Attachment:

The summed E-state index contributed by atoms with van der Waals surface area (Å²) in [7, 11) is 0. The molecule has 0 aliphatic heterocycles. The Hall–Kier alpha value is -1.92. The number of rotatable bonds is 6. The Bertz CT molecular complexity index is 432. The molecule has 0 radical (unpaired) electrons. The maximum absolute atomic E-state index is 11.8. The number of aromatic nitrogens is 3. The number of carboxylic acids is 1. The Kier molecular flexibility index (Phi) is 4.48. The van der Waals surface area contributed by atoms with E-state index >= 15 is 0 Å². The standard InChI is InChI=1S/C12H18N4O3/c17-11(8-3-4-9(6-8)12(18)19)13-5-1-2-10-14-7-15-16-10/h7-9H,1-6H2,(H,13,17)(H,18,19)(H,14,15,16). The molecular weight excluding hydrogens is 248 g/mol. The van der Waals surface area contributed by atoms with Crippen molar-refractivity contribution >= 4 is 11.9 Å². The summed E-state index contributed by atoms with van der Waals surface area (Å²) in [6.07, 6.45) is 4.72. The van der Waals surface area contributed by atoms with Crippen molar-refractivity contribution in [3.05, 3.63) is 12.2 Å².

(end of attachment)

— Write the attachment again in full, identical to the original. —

The summed E-state index contributed by atoms with van der Waals surface area (Å²) in [7, 11) is 0. The molecule has 0 aliphatic heterocycles. The Hall–Kier alpha value is -1.92. The number of rotatable bonds is 6. The Bertz CT molecular complexity index is 432. The molecule has 0 radical (unpaired) electrons. The maximum absolute atomic E-state index is 11.8. The number of aromatic nitrogens is 3. The number of carboxylic acids is 1. The Kier molecular flexibility index (Phi) is 4.48. The van der Waals surface area contributed by atoms with E-state index >= 15 is 0 Å². The standard InChI is InChI=1S/C12H18N4O3/c17-11(8-3-4-9(6-8)12(18)19)13-5-1-2-10-14-7-15-16-10/h7-9H,1-6H2,(H,13,17)(H,18,19)(H,14,15,16). The molecular weight excluding hydrogens is 248 g/mol. The van der Waals surface area contributed by atoms with Crippen molar-refractivity contribution >= 4 is 11.9 Å². The summed E-state index contributed by atoms with van der Waals surface area (Å²) in [6.07, 6.45) is 4.72. The van der Waals surface area contributed by atoms with Crippen molar-refractivity contribution in [3.05, 3.63) is 12.2 Å².